29 May 2008
22 May 2008
19 May 2008
The Natural Step Canada (naturalstep.ca) through the Whistler It's Our Nature campaign of 2002 has one of the best explanations of the natural step framework I have ever found. Excellent production value as well as a clear presentations in both animated and text formats. Here are links to each part of the animated visual presentation.
Part 1: The Funnel
Part 2: The System Conditions
Part 3: A-B-C-D Thinking
Part 4: Basic Science
Part 5: Material Flows
Oregon Natural Step Network (ORTNS.org)has the best supporting materials regarding applications of the framework in different areas: Government, Green Building, Hospitality, Manufacturing, and Services.
This article is interesting because it ties together the Natural Step framework and ISO 14000 which might be thought to be a competing framework but is better considered as an additional set of implementation standards for the Natural Step framework. Or vice versa the Natural Step might equally be thought of as a conceptual framework to support the implementation standards set by ISO 140000.
18 May 2008
So naturally I googled to find an answer. I started with horses oddly enough because I had a roommate some years back who applied some ideas from a horse whisperer guy on using predatory hand signals to training his dog. I thought if there was something about the posturing and signaling of predators then I might figure out what I did wrong. Natural horsemanship is really cool but none of the videos I found talked about how to use predator signals.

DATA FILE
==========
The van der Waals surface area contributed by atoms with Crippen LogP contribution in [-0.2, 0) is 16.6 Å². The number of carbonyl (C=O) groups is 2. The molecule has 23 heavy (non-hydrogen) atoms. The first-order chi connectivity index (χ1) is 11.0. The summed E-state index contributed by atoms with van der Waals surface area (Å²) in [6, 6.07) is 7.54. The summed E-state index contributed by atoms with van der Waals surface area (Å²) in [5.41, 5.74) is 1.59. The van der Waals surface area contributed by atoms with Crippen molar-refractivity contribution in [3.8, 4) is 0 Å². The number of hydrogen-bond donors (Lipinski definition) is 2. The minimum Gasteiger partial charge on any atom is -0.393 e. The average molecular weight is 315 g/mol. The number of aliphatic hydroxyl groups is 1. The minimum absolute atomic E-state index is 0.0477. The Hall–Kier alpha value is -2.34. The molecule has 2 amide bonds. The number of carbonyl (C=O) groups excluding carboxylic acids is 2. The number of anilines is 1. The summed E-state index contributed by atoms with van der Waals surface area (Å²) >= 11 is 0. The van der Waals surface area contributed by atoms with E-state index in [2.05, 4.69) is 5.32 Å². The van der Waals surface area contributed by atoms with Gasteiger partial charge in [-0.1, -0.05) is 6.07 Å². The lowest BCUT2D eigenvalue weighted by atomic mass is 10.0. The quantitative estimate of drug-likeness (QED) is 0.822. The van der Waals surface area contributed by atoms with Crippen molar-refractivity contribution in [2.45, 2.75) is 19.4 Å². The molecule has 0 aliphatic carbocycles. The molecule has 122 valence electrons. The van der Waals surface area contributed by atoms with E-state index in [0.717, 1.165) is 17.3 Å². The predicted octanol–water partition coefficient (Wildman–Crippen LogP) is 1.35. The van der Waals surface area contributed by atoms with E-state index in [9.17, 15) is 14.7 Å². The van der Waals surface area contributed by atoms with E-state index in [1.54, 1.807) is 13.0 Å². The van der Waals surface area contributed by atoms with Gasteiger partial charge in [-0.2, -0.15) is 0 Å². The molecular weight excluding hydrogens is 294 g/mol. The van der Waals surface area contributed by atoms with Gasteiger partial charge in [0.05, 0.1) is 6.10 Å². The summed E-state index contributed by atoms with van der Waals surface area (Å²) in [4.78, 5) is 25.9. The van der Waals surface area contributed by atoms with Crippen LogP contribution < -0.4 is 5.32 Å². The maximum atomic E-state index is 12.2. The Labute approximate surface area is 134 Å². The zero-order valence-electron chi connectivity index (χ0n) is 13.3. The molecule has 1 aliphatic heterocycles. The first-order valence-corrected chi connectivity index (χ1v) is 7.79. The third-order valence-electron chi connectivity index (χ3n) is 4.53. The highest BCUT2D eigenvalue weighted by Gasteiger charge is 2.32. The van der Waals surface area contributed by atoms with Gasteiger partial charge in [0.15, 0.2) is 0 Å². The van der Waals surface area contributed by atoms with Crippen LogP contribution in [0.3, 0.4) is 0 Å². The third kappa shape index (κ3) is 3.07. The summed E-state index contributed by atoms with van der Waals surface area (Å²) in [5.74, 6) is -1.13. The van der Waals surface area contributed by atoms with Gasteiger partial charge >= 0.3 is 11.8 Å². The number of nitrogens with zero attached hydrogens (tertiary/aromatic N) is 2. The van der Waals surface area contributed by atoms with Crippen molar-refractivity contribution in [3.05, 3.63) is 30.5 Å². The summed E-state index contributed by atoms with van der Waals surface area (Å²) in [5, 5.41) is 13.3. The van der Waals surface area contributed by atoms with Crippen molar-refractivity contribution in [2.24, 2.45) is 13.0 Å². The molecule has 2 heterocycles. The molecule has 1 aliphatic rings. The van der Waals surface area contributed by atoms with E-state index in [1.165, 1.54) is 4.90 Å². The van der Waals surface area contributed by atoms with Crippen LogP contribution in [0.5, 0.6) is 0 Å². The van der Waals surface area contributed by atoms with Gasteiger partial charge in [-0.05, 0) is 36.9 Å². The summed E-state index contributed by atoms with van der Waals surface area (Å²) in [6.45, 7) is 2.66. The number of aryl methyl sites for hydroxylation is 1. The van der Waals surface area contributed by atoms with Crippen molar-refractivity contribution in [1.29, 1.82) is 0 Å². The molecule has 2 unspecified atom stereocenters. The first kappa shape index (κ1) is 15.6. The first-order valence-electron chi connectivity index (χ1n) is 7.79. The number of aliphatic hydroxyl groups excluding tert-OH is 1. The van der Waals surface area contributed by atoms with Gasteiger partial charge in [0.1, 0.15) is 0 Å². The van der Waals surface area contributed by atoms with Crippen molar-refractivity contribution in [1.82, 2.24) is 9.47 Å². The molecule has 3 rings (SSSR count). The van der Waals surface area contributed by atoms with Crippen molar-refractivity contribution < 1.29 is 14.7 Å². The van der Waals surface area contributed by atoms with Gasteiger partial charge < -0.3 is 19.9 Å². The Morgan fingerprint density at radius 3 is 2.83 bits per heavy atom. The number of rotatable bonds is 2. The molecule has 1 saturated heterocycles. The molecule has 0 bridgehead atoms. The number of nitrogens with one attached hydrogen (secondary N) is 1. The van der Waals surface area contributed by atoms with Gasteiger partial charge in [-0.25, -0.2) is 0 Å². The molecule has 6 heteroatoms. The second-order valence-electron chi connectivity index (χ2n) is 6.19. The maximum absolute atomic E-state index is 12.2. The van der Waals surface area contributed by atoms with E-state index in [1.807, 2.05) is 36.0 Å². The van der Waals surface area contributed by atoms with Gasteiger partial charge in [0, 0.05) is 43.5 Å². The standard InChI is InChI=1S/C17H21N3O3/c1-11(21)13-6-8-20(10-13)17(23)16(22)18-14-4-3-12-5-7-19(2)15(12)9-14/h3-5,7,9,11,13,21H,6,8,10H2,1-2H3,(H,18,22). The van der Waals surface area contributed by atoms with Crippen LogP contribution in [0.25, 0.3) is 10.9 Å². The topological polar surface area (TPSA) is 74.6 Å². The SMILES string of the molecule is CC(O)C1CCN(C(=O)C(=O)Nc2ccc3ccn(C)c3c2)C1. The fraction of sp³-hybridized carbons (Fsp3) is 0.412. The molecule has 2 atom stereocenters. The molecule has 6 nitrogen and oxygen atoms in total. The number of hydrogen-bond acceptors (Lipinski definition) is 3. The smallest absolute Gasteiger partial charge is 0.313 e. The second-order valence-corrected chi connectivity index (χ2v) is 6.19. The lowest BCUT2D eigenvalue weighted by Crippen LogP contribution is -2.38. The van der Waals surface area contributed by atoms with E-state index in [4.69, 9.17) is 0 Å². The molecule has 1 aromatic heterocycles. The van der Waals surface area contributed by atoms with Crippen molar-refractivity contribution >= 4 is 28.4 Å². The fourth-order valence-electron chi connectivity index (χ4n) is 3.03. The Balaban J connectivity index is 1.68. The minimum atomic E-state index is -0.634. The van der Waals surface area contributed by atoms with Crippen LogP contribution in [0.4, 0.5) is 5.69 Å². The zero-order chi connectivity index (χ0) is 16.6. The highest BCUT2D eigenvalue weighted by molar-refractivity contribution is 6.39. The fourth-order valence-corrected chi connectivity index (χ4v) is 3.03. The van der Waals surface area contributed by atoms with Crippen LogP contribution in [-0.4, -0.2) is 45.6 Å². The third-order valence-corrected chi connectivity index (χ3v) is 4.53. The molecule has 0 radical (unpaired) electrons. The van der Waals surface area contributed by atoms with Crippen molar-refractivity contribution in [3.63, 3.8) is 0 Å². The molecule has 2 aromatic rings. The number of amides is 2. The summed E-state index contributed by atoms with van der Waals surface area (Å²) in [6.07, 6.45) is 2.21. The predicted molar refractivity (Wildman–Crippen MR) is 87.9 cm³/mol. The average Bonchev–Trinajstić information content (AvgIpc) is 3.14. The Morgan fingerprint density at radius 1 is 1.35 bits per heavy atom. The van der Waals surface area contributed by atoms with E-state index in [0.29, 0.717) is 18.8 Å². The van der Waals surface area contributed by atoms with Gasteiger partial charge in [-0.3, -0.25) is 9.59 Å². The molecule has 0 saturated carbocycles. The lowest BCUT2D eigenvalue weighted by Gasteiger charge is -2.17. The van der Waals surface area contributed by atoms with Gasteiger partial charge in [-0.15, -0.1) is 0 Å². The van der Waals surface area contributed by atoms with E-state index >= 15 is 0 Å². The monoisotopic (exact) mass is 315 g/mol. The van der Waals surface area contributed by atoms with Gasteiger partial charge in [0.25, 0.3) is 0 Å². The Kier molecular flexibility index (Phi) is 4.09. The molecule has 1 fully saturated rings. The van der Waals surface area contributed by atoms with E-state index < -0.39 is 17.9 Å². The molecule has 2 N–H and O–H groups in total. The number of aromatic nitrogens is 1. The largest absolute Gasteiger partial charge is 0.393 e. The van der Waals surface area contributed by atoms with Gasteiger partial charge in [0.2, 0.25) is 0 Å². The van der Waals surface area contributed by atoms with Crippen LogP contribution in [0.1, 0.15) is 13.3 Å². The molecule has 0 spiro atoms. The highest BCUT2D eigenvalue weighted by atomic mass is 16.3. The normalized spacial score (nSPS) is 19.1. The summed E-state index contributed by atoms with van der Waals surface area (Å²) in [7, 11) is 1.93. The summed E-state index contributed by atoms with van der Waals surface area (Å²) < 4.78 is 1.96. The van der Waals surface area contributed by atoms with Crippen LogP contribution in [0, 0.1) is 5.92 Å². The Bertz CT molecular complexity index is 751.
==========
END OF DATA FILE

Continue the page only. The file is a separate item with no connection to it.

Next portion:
So I then went into dog stuff. Here's the best video I found on the subject of preventing dog bites:
16 May 2008
Here's a short video that explains wikis very clearly:
14 May 2008
13 May 2008
John Taylor Gatto (JTG) is an outspoken critic of schooling.
His perspective tends to be liberitarian, meaning he puts a generally negative spin on the government having authority over people's lives.
The resources collected here are not in any particular order within the particular media type sections:
John Taylor Gatto.com
Winter 1999 Yes! Magazine: Universal Education
Edflix Interview (poor video quality)
JTG: Schooling is not Education - Part 1
JTG: Schooling is not Education - Part 2
JTG: Schooling is not Education - Part 3
JTG: Schooling is not Education - Part 4
JTG: Schooling is not Education - Part 5
Classrooms of the Heart, 1991
John Taylor Gatto in Brantford, Ontario, Canada on March 31, 2007:
JTG in Brantford Part 1
JTG in Brantford Part 2
JTG in Brantford Part 3
JTG in Brantford Part 4
JTG in Brantford Part 5
JTG in Brantford Part 6
Lennart Mogren Interview, 2003:
JTG: Al Gore flunked out of college
JT GATTO: Social Darwinism & The C.F.R.
Audio via Video:
from Infowars.com hosted by Alex Jones (conspiracy friendly radio)
History of the Purposeful Degradation of Schools in the U.S (52 mins)
John Taylor Gatto - On education
JTG on Education 1/5
JTG on Education 2/5
JTG on Education 3/5
JTG on Education 4/5
JTG on Education 5/5
3rd JTG on Education 1/5